Movie review: Vivo

Published November 6, 2021

Animated films featuring a man-pet pair usually present the latter as a sidekick. One has witnessed that in Disney’s Aladdin and Jungle Book, where Abu and Baloo provided comic relief. However, in the case of Shaggy and Scooby-Doo in the Scooby-Doo animated films, both are losers of a different kind, playing sidekicks to one another.

The musical comedy Vivo changes the trend and presents the title character of a kinkajou as a protagonist, who fulfils his master’s last wish. Here, Vivo is a multi-talented kinkajou, a tropical mammal that looks like a monkey-cat hybrid, performs in the streets of Havana, and loves music, thanks to his master Andrés Hernandez, a musician of the yore.

When Andrés receives a letter from his old friend Maria Sandoval, for a reunion performance, Vivo disapproves of the trip. An old Andrés wants to travel to Miami for the final concert of his ‘legendary’ friend and former love interest. Andrés even shows Vivo, the song he has written for Maria, but could never muster the courage to present. Things change as Andrés dies, with his song remaining undelivered and his wish unfulfilled.

From here begins a colourful adventure, where like Jungle Book, there is a mission to be accomplished. If delivering Mowgli, the man-cub, was the task for Baloo and Bagheera in the Disney classic, here, it’s up to the purple-haired Gabi, Andrés’ grandniece to reach Maria before the concert. Now Gabi is a youngster, with her own pre-teen issues, but the way she and Vivo gel during the adventure makes the movie more interesting. They miss the bus to Miami, fight a giant python in the swamp and avoid ‘spies’, not to mention the trip from Cuba to the USA, but get the job done!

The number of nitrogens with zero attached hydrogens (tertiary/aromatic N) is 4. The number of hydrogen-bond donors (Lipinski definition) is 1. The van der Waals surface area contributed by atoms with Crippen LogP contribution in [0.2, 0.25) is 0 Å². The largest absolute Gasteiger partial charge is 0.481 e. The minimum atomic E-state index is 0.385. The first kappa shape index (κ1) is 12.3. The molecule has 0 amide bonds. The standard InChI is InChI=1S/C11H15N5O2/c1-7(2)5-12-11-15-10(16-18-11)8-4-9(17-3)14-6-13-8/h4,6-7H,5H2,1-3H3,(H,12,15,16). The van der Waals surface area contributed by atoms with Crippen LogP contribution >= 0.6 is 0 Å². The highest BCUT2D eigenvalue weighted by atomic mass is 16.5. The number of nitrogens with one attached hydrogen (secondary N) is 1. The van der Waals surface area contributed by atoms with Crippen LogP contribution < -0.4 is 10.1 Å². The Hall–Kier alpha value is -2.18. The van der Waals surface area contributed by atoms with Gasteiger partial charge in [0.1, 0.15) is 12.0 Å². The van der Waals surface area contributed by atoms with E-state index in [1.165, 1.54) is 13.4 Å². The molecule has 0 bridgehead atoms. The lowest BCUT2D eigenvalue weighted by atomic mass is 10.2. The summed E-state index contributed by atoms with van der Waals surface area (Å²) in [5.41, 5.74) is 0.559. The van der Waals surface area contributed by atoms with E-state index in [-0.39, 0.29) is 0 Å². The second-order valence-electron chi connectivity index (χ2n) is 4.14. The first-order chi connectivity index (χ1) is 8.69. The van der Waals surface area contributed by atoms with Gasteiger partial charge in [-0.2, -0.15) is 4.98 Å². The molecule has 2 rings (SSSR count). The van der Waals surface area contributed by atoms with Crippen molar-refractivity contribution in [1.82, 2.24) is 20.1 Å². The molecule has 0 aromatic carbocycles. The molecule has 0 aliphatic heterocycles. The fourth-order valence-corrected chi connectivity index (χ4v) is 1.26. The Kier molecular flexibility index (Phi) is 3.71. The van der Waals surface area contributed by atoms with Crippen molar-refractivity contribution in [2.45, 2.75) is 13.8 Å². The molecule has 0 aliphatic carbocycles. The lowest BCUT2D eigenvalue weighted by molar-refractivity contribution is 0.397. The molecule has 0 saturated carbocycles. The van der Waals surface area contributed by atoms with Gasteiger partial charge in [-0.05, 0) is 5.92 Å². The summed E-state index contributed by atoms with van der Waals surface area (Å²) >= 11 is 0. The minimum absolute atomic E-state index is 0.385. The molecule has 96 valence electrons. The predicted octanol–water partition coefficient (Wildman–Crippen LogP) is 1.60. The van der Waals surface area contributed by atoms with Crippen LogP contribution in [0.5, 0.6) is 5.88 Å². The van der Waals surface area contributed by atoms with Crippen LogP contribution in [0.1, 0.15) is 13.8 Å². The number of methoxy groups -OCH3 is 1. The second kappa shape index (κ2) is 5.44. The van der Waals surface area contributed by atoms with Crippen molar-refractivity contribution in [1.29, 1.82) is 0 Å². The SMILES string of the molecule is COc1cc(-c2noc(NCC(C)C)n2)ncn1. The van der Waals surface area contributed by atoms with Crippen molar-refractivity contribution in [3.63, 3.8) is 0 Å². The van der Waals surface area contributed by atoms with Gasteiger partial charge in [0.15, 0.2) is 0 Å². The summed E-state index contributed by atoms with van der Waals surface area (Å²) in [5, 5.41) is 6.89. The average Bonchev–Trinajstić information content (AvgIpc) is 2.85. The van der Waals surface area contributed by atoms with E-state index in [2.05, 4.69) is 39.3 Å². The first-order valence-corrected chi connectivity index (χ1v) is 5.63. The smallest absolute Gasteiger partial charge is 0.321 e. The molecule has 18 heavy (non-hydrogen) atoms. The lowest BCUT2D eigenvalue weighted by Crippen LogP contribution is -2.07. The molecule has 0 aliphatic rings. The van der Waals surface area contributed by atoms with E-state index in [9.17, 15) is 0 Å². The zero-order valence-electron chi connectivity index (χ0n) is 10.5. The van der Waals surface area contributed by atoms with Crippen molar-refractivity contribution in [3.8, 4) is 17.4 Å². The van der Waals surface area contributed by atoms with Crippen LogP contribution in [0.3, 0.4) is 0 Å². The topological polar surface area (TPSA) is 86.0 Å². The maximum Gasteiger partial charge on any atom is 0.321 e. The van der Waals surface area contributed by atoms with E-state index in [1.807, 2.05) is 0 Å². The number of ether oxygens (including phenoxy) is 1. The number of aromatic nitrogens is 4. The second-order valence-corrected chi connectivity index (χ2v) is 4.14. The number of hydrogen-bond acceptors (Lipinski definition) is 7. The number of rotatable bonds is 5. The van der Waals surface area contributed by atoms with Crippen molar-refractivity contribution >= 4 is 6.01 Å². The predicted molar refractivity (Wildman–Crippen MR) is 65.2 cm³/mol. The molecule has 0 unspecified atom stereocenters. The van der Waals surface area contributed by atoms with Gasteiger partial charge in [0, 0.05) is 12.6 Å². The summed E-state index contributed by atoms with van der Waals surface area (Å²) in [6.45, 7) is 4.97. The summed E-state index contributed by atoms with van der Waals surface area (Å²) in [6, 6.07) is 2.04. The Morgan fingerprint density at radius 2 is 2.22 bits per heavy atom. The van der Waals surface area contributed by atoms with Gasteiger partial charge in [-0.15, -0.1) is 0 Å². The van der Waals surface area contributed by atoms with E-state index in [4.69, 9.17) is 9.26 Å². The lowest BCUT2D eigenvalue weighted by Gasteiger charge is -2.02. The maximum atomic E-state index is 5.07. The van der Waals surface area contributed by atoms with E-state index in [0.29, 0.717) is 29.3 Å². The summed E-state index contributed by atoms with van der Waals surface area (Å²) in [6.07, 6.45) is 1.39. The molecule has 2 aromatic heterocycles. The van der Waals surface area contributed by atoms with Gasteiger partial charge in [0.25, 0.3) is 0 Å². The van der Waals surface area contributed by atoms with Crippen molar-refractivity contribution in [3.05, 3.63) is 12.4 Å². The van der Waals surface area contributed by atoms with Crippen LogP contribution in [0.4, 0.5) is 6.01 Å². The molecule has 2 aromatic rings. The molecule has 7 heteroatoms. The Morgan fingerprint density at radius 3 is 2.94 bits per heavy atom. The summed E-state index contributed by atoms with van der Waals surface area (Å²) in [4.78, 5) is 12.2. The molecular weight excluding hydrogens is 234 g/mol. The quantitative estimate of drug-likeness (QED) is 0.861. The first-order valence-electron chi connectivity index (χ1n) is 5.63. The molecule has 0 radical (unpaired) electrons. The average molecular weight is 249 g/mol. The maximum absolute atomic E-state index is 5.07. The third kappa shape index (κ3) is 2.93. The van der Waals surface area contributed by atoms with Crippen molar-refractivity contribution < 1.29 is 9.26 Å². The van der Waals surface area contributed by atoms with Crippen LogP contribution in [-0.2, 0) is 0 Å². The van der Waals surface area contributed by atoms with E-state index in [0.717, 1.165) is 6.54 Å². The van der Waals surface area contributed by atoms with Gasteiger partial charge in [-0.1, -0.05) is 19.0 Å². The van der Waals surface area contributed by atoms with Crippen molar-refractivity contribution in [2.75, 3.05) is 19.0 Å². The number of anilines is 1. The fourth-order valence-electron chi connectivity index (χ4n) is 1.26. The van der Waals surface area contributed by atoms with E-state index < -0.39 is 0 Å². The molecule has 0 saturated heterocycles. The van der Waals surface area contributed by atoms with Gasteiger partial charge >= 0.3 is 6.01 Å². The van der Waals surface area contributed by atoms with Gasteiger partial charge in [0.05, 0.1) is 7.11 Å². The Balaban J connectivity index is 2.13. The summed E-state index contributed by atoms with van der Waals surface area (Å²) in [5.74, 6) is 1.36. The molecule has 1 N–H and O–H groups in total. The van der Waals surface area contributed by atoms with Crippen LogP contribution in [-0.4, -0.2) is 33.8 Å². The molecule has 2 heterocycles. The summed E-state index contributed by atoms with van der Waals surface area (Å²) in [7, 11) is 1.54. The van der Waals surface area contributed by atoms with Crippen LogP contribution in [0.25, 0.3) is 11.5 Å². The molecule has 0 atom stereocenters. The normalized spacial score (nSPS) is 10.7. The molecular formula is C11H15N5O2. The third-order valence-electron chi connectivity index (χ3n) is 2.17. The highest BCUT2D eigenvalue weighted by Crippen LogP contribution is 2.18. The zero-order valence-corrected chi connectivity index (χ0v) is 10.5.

Vivo is voiced by Lin-Manuel Miranda, famed actor, singer, and musician, who does complete justice with the character. The soul of Vivo is the soundtrack and there could be no better person than Miranda to deliver them. The songs are the brainchild of Lin-Manuel Miranda, whose shows at Broadway and inputs in movies make him a modern-day legend. Miranda emphasises the use of Cuban beats and rhythms, and some of the songs feature his signature singing style. Cuban singer and actress Gloria Estefan provides vocals for Maria, Ynairaly Sino excels as the voice of the misunderstood Gabi, Zoe Saldana (of the Guardians of the Galaxy and Avatar fame) plays Gabi’s mother and André’s niece-in-law while Andrés is played by Cuban musician Juan De Marcos Gonzales.

Directed by Kirk DeMicco, the movie shows how music connects people across years and miles away. It’s a must-watch for the family, as it tells the audience how to make new friends as well as how to grieve the loss of loved ones. The power of music, when combined with friendship, gives you Vivo and puts a smile on your face.

Published in Dawn, Young World, November 6th, 2021



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